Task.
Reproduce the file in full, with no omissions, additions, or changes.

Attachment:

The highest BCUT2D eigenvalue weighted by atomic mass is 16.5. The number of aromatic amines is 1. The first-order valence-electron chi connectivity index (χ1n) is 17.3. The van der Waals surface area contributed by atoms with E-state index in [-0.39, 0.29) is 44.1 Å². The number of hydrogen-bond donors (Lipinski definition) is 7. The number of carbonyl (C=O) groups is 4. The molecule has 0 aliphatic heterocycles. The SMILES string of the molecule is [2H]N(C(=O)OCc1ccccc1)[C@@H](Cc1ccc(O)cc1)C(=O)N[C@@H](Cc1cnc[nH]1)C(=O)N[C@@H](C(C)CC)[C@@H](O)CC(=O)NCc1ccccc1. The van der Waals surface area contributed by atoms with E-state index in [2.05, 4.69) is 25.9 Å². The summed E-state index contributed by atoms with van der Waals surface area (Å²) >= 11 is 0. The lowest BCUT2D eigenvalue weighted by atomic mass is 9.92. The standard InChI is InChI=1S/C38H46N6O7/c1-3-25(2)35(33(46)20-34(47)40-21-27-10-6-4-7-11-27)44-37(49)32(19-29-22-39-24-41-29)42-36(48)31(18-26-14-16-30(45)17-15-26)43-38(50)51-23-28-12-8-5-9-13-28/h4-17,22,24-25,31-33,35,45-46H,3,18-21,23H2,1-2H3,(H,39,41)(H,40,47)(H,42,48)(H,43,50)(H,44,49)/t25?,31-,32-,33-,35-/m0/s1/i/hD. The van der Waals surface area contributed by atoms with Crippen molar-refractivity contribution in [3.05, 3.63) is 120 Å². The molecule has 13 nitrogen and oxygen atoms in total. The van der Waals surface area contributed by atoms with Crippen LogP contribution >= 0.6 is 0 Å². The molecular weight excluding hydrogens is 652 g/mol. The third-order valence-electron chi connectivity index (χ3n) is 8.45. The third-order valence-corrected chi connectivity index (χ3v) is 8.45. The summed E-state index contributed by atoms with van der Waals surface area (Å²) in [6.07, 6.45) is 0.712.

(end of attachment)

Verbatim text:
The highest BCUT2D eigenvalue weighted by atomic mass is 16.5. The number of aromatic amines is 1. The first-order valence-electron chi connectivity index (χ1n) is 17.3. The van der Waals surface area contributed by atoms with E-state index in [-0.39, 0.29) is 44.1 Å². The number of hydrogen-bond donors (Lipinski definition) is 7. The number of carbonyl (C=O) groups is 4. The molecule has 0 aliphatic heterocycles. The SMILES string of the molecule is [2H]N(C(=O)OCc1ccccc1)[C@@H](Cc1ccc(O)cc1)C(=O)N[C@@H](Cc1cnc[nH]1)C(=O)N[C@@H](C(C)CC)[C@@H](O)CC(=O)NCc1ccccc1. The van der Waals surface area contributed by atoms with E-state index in [2.05, 4.69) is 25.9 Å². The summed E-state index contributed by atoms with van der Waals surface area (Å²) >= 11 is 0. The lowest BCUT2D eigenvalue weighted by atomic mass is 9.92. The standard InChI is InChI=1S/C38H46N6O7/c1-3-25(2)35(33(46)20-34(47)40-21-27-10-6-4-7-11-27)44-37(49)32(19-29-22-39-24-41-29)42-36(48)31(18-26-14-16-30(45)17-15-26)43-38(50)51-23-28-12-8-5-9-13-28/h4-17,22,24-25,31-33,35,45-46H,3,18-21,23H2,1-2H3,(H,39,41)(H,40,47)(H,42,48)(H,43,50)(H,44,49)/t25?,31-,32-,33-,35-/m0/s1/i/hD. The van der Waals surface area contributed by atoms with Crippen molar-refractivity contribution in [3.05, 3.63) is 120 Å². The molecule has 13 nitrogen and oxygen atoms in total. The van der Waals surface area contributed by atoms with Crippen LogP contribution >= 0.6 is 0 Å². The molecular weight excluding hydrogens is 652 g/mol. The third-order valence-electron chi connectivity index (χ3n) is 8.45. The third-order valence-corrected chi connectivity index (χ3v) is 8.45. The summed E-state index contributed by atoms with van der Waals surface area (Å²) in [6.07, 6.45) is 0.712.